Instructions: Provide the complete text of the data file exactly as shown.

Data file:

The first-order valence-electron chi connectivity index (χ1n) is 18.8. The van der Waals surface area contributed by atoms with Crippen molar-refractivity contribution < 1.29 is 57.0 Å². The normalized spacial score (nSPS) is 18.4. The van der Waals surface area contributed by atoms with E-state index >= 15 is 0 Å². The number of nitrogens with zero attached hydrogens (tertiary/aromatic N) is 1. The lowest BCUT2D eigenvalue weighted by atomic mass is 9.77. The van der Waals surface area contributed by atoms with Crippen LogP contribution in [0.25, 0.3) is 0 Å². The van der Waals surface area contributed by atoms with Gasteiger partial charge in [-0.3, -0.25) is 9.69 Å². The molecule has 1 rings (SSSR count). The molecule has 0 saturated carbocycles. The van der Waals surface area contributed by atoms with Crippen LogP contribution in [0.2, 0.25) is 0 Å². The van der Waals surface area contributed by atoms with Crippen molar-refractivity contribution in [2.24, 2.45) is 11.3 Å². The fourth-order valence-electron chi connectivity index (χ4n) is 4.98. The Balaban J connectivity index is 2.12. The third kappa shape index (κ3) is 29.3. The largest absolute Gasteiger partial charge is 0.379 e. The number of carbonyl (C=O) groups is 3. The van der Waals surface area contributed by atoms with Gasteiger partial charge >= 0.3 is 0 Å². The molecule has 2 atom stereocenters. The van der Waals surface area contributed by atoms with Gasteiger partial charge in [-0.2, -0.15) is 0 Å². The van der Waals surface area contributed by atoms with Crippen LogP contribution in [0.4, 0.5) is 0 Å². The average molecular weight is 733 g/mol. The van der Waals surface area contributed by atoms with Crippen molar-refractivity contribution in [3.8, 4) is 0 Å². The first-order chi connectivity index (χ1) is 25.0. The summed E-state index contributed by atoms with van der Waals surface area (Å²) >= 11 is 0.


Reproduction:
The first-order valence-electron chi connectivity index (χ1n) is 18.8. The van der Waals surface area contributed by atoms with Crippen molar-refractivity contribution < 1.29 is 57.0 Å². The normalized spacial score (nSPS) is 18.4. The van der Waals surface area contributed by atoms with E-state index >= 15 is 0 Å². The number of nitrogens with zero attached hydrogens (tertiary/aromatic N) is 1. The lowest BCUT2D eigenvalue weighted by atomic mass is 9.77. The van der Waals surface area contributed by atoms with Crippen LogP contribution in [0.25, 0.3) is 0 Å². The van der Waals surface area contributed by atoms with Gasteiger partial charge in [-0.3, -0.25) is 9.69 Å². The molecule has 1 rings (SSSR count). The molecule has 0 saturated carbocycles. The van der Waals surface area contributed by atoms with Crippen LogP contribution in [0.2, 0.25) is 0 Å². The van der Waals surface area contributed by atoms with Crippen molar-refractivity contribution in [2.24, 2.45) is 11.3 Å². The fourth-order valence-electron chi connectivity index (χ4n) is 4.98. The Balaban J connectivity index is 2.12. The third kappa shape index (κ3) is 29.3. The largest absolute Gasteiger partial charge is 0.379 e. The number of carbonyl (C=O) groups is 3. The van der Waals surface area contributed by atoms with Gasteiger partial charge >= 0.3 is 0 Å². The molecule has 2 atom stereocenters. The van der Waals surface area contributed by atoms with Gasteiger partial charge in [-0.2, -0.15) is 0 Å². The van der Waals surface area contributed by atoms with Crippen LogP contribution in [0.4, 0.5) is 0 Å². The average molecular weight is 733 g/mol. The van der Waals surface area contributed by atoms with Crippen molar-refractivity contribution in [3.8, 4) is 0 Å². The first-order chi connectivity index (χ1) is 25.0. The summed E-state index contributed by atoms with van der Waals surface area (Å²) >= 11 is 0.